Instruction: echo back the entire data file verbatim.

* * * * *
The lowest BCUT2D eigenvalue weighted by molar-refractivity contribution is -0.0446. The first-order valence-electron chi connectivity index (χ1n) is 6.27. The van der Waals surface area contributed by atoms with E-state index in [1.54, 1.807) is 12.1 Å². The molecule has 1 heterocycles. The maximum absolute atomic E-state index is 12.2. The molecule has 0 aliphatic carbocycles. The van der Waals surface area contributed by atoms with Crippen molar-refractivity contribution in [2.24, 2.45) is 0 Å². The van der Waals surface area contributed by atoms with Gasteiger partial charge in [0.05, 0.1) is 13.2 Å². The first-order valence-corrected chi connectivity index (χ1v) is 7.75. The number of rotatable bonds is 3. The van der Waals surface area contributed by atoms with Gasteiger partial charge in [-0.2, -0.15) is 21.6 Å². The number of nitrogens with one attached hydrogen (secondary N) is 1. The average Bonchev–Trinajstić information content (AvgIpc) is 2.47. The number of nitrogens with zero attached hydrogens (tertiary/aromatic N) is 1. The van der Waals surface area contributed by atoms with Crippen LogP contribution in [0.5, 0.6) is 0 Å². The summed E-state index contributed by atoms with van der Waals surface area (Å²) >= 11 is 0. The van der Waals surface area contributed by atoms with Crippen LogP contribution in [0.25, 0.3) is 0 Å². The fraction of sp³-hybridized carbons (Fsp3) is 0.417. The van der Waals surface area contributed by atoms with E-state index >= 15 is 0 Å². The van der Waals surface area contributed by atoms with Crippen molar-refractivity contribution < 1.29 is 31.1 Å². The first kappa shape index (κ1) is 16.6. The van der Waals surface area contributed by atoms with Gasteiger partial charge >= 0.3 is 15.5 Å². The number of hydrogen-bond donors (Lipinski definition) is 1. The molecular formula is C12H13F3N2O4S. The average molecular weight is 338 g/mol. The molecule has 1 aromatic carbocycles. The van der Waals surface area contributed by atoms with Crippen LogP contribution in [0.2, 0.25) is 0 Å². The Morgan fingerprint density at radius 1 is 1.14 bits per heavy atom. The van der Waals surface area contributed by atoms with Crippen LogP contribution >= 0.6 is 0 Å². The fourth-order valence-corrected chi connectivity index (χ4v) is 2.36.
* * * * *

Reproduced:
The lowest BCUT2D eigenvalue weighted by molar-refractivity contribution is -0.0446. The first-order valence-electron chi connectivity index (χ1n) is 6.27. The van der Waals surface area contributed by atoms with E-state index in [1.54, 1.807) is 12.1 Å². The molecule has 1 heterocycles. The maximum absolute atomic E-state index is 12.2. The molecule has 0 aliphatic carbocycles. The van der Waals surface area contributed by atoms with Crippen molar-refractivity contribution in [2.24, 2.45) is 0 Å². The van der Waals surface area contributed by atoms with Gasteiger partial charge in [0.05, 0.1) is 13.2 Å². The first-order valence-corrected chi connectivity index (χ1v) is 7.75. The number of rotatable bonds is 3. The van der Waals surface area contributed by atoms with Gasteiger partial charge in [-0.2, -0.15) is 21.6 Å². The number of nitrogens with one attached hydrogen (secondary N) is 1. The average Bonchev–Trinajstić information content (AvgIpc) is 2.47. The number of nitrogens with zero attached hydrogens (tertiary/aromatic N) is 1. The van der Waals surface area contributed by atoms with Crippen LogP contribution in [0.5, 0.6) is 0 Å². The summed E-state index contributed by atoms with van der Waals surface area (Å²) >= 11 is 0. The van der Waals surface area contributed by atoms with Crippen LogP contribution in [0.25, 0.3) is 0 Å². The fraction of sp³-hybridized carbons (Fsp3) is 0.417. The van der Waals surface area contributed by atoms with E-state index >= 15 is 0 Å². The van der Waals surface area contributed by atoms with Crippen molar-refractivity contribution < 1.29 is 31.1 Å². The first kappa shape index (κ1) is 16.6. The van der Waals surface area contributed by atoms with Gasteiger partial charge >= 0.3 is 15.5 Å². The number of hydrogen-bond donors (Lipinski definition) is 1. The molecular formula is C12H13F3N2O4S. The average molecular weight is 338 g/mol. The molecule has 1 aromatic carbocycles. The van der Waals surface area contributed by atoms with Crippen LogP contribution in [0.2, 0.25) is 0 Å². The Morgan fingerprint density at radius 1 is 1.14 bits per heavy atom. The van der Waals surface area contributed by atoms with Crippen LogP contribution >= 0.6 is 0 Å². The fourth-order valence-corrected chi connectivity index (χ4v) is 2.36.